Modern Love: XXXIII

George Meredith - 1828-1909
‘In Paris, at the Louvre, there have I seen
The sumptuously-feathered angel pierce
Prone Lucifer, descending. Looked he fierce,
Showing the fight a fair one? Too serene!
The young Pharsalians did not disarray
Less willingly their locks of floating silk:
That suckling mouth of his, upon the milk
Of heaven might still be feasting through the fray.
Oh, Raphael! when men the Fiend do fight,
They conquer not upon such easy terms.
Half serpent in the struggle grown these worms.
And does he grow half human, all is right.’
This to my Lady in a distant spot,
Upon the theme: ‘While mind is mastering clay,
Gross clay invades it.’ If the spy you play,
My wife, read this! Strange love talk, is it not?

More by George Meredith

Winter Heavens

Sharp is the night, but stars with frost alive
Leap off the rim of earth across the dome.
It is a night to make the heavens our home
More than the nest whereto apace we strive.
Lengths down our road each fir-tree seems a hive,
In swarms outrushing from the golden comb.
They waken waves of thoughts that burst to foam:
The living throb in me, the dead revive.
Yon mantle clothes us: there, past mortal breath,
Life glistens on the river of the death.
It folds us, flesh and dust; and have we knelt,
Or never knelt, or eyed as kine the springs
Of radiance, the radiance enrings:
And this is the soul's haven to have felt.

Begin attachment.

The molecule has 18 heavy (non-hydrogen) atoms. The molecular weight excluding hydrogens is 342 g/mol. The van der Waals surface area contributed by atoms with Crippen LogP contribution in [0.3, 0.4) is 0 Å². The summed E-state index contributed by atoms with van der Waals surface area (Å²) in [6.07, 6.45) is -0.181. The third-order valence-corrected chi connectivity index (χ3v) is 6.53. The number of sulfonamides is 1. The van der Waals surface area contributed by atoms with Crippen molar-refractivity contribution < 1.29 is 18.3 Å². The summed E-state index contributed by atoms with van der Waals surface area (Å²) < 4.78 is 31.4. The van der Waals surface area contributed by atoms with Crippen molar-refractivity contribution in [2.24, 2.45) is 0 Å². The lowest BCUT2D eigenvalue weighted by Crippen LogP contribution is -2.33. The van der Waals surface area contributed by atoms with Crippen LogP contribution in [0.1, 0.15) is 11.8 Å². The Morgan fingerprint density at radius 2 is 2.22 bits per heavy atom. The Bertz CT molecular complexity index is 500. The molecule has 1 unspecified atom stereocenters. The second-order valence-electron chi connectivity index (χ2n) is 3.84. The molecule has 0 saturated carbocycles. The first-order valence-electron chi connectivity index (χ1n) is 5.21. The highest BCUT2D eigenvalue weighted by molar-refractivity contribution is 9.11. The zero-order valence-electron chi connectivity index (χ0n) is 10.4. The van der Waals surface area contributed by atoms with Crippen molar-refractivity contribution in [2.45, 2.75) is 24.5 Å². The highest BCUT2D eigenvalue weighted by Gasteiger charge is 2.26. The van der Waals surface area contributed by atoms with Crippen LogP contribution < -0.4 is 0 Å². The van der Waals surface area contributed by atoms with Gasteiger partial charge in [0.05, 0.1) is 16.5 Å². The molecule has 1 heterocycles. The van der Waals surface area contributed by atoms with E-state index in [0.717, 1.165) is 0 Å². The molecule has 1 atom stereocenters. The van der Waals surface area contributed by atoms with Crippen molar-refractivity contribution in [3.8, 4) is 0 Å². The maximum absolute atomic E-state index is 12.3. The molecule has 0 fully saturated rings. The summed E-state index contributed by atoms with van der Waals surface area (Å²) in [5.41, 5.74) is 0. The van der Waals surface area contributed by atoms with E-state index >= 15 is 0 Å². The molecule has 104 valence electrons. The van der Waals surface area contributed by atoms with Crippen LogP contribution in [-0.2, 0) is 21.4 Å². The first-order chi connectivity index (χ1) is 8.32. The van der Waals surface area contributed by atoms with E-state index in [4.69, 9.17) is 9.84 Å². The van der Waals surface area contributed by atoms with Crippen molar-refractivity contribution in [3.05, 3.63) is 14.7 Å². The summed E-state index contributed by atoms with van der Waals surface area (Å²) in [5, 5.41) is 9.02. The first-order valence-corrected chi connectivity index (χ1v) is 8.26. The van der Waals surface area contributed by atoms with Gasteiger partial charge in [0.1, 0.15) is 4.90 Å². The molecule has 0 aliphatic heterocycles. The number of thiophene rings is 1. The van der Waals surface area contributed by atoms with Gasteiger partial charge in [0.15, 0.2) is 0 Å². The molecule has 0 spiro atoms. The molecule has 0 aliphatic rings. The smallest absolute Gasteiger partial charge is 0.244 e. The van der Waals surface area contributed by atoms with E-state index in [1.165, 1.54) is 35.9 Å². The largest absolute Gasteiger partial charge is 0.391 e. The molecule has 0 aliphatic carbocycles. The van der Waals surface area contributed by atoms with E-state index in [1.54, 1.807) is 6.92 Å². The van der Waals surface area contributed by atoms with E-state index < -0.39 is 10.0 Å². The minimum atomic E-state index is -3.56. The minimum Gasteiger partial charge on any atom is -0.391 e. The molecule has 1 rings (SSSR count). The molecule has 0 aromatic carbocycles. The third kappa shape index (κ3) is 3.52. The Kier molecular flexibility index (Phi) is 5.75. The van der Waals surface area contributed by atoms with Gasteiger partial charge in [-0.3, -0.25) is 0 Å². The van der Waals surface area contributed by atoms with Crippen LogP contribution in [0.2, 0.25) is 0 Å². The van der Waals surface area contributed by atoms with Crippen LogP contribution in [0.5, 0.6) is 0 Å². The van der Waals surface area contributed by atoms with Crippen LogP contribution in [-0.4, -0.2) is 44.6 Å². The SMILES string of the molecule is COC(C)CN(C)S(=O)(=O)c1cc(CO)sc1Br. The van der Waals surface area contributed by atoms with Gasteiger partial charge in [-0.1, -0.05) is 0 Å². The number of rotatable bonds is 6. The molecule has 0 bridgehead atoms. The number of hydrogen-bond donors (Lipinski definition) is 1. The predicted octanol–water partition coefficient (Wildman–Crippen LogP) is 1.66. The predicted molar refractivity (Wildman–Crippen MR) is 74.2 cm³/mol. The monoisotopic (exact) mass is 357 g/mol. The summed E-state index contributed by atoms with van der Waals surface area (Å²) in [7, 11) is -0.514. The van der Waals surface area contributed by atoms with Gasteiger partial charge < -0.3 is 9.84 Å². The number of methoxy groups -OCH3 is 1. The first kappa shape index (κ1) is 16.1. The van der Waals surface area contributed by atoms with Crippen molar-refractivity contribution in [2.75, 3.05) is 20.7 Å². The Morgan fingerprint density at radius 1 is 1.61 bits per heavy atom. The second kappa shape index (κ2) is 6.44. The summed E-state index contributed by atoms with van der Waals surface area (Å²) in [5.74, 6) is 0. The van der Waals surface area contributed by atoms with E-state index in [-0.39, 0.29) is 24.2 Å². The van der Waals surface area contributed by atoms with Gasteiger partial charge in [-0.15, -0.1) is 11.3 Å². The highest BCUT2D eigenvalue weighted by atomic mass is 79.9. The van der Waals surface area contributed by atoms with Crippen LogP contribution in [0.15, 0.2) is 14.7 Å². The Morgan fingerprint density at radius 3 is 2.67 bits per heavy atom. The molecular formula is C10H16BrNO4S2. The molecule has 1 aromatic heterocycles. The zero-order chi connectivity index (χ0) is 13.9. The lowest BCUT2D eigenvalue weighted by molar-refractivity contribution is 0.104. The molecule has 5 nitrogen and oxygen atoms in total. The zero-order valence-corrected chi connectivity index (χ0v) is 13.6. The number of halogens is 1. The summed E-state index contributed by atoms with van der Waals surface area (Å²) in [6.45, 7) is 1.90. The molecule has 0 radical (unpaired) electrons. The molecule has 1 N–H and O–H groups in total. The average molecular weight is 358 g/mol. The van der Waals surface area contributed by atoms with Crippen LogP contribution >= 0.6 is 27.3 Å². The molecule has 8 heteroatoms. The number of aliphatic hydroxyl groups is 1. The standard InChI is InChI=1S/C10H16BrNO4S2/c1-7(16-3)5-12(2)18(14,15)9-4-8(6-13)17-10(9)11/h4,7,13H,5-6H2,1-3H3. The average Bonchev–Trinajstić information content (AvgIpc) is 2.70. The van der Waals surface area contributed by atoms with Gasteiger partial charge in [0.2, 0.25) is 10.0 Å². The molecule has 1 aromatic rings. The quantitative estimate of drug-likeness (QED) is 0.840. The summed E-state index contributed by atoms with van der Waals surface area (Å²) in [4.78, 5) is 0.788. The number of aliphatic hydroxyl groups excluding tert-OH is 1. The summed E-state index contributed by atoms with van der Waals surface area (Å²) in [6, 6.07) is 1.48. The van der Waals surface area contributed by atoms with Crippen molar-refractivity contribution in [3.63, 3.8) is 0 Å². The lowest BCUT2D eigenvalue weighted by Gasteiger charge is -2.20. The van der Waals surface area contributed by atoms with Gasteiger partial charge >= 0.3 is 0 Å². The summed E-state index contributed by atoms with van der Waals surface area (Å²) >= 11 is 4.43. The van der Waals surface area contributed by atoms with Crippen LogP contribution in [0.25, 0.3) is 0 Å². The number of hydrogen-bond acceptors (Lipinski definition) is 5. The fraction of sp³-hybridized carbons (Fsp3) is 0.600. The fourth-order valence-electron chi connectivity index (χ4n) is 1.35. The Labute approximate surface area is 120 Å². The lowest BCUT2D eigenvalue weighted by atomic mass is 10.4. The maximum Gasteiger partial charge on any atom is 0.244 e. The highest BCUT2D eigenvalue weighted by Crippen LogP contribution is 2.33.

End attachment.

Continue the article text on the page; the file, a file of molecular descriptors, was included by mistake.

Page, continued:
Modern Love: II

It ended, and the morrow brought the task.
Her eyes were guilty gates, that let him in
By shutting all too zealous for their sin:
Each sucked a secret, and each wore a mask.
But, oh, the bitter taste her beauty had!
Her sickened as at breath of poison-flowers:
A languid humour stole among the hours,
And if their smiles encountered, he went mad,
And raged, deep inward, till the light was brown
Before his vision, and the world forgot,
Looked wicked as some old dull murder-spot.
A star with lurid beams, she seemed to crown
The pit of infamy: and then again
He fainted on his vengefulness, and strove
To ape the magnanimity of love,
And smote himself, a shuddering heap of pain.
 

Modern Love: IV

All other joys of life he strove to warm,
And magnify, and catch them to his lip:
But they had suffered shipwreck with the ship,
And gazed upon him sallow from the storm.
Or if Delusion came, ’t was but to show
The coming minute mock the one that went.
Cold as a mountain in its star-pitched tent,
Stood high Philosophy, less friend than foe:
Whom self-caged Passion, from its prison-bars,
Is always watching with a wondering hate.
Not till the fire is dying in the grate,
Look we for any kinship with the stars.
Oh, wisdom never comes when it is gold,
And the great price we pay for it full worth:
We have it only when we are half earth.
Little avails that coinage to the old!
 

Related Poems

The Eternal City

Sometimes I picture your face on money. 

But this isn’t Rome, where they know
what money’s worth, which is almost 

the paper it’s printed on (a kind of art), 

and where I stared what seemed eternity
into a guidebook, lost, side-skipping

pigeon past, motorbikes, and swarms 

of gypsy tykes excavating the ruins
of tourists’ pockets, until I stumbled

onto the Temple of the Golden Arches-

McDonald’s!- and across the piazza, 
the Pantheon.... Inside, third niche left, 

alone a moment with the Ossa et cineres

of Raphael, I thought of you; “put it all
in the poem” was your advice so, okay, 

here you are! – among the camcorders, 

cell phones, retired gods, and a pair of
kings – rumpled, broke, and amused 

as you were the Green Mountain morning

you asked: among us who was writing 
for posterity?, and one of us knew. Bill, 

I haven’t paid you your due, but need

another favor: could you please undie
so I can buy you the glass of good

rosso in the Eternal City I owe you? 



               William Matthews, poet and teacher (1942 – 1997)